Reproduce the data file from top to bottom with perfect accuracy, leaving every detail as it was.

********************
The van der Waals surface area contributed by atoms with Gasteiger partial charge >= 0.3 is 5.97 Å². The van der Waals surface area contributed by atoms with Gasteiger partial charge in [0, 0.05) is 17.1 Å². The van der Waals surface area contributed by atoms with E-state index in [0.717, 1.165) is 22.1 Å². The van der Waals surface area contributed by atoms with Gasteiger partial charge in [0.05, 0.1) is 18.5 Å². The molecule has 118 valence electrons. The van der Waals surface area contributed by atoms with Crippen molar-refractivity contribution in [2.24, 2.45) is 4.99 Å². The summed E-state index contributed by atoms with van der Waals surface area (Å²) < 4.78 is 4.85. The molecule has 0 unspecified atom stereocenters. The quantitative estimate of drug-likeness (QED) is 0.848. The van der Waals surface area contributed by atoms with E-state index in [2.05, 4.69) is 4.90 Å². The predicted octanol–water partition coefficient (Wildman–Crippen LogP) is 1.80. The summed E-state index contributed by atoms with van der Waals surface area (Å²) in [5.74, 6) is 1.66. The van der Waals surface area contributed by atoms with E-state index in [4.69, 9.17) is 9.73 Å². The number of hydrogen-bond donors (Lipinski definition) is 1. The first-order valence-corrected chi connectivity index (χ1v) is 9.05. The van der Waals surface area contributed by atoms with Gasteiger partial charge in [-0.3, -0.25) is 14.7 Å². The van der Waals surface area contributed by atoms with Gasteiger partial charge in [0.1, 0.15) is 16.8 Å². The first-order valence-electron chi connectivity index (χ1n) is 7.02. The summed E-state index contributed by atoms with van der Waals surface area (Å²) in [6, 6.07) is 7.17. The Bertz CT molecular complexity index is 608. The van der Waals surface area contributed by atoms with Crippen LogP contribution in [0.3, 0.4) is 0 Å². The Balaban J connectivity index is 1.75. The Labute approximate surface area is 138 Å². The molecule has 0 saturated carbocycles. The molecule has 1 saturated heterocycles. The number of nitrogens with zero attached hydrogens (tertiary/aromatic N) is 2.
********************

The van der Waals surface area contributed by atoms with Gasteiger partial charge >= 0.3 is 5.97 Å². The van der Waals surface area contributed by atoms with Gasteiger partial charge in [0, 0.05) is 17.1 Å². The van der Waals surface area contributed by atoms with E-state index in [0.717, 1.165) is 22.1 Å². The van der Waals surface area contributed by atoms with Gasteiger partial charge in [0.05, 0.1) is 18.5 Å². The molecule has 118 valence electrons. The van der Waals surface area contributed by atoms with Crippen molar-refractivity contribution in [2.24, 2.45) is 4.99 Å². The summed E-state index contributed by atoms with van der Waals surface area (Å²) < 4.78 is 4.85. The molecule has 0 unspecified atom stereocenters. The quantitative estimate of drug-likeness (QED) is 0.848. The van der Waals surface area contributed by atoms with E-state index in [2.05, 4.69) is 4.90 Å². The predicted octanol–water partition coefficient (Wildman–Crippen LogP) is 1.80. The summed E-state index contributed by atoms with van der Waals surface area (Å²) in [5.74, 6) is 1.66. The van der Waals surface area contributed by atoms with E-state index in [4.69, 9.17) is 9.73 Å². The number of hydrogen-bond donors (Lipinski definition) is 1. The first-order valence-corrected chi connectivity index (χ1v) is 9.05. The van der Waals surface area contributed by atoms with Gasteiger partial charge in [-0.3, -0.25) is 14.7 Å². The van der Waals surface area contributed by atoms with Gasteiger partial charge in [0.1, 0.15) is 16.8 Å². The first-order valence-electron chi connectivity index (χ1n) is 7.02. The summed E-state index contributed by atoms with van der Waals surface area (Å²) in [6, 6.07) is 7.17. The Bertz CT molecular complexity index is 608. The van der Waals surface area contributed by atoms with Crippen LogP contribution in [0.3, 0.4) is 0 Å². The Balaban J connectivity index is 1.75. The Labute approximate surface area is 138 Å². The molecule has 0 saturated carbocycles. The molecule has 1 saturated heterocycles. The number of nitrogens with zero attached hydrogens (tertiary/aromatic N) is 2.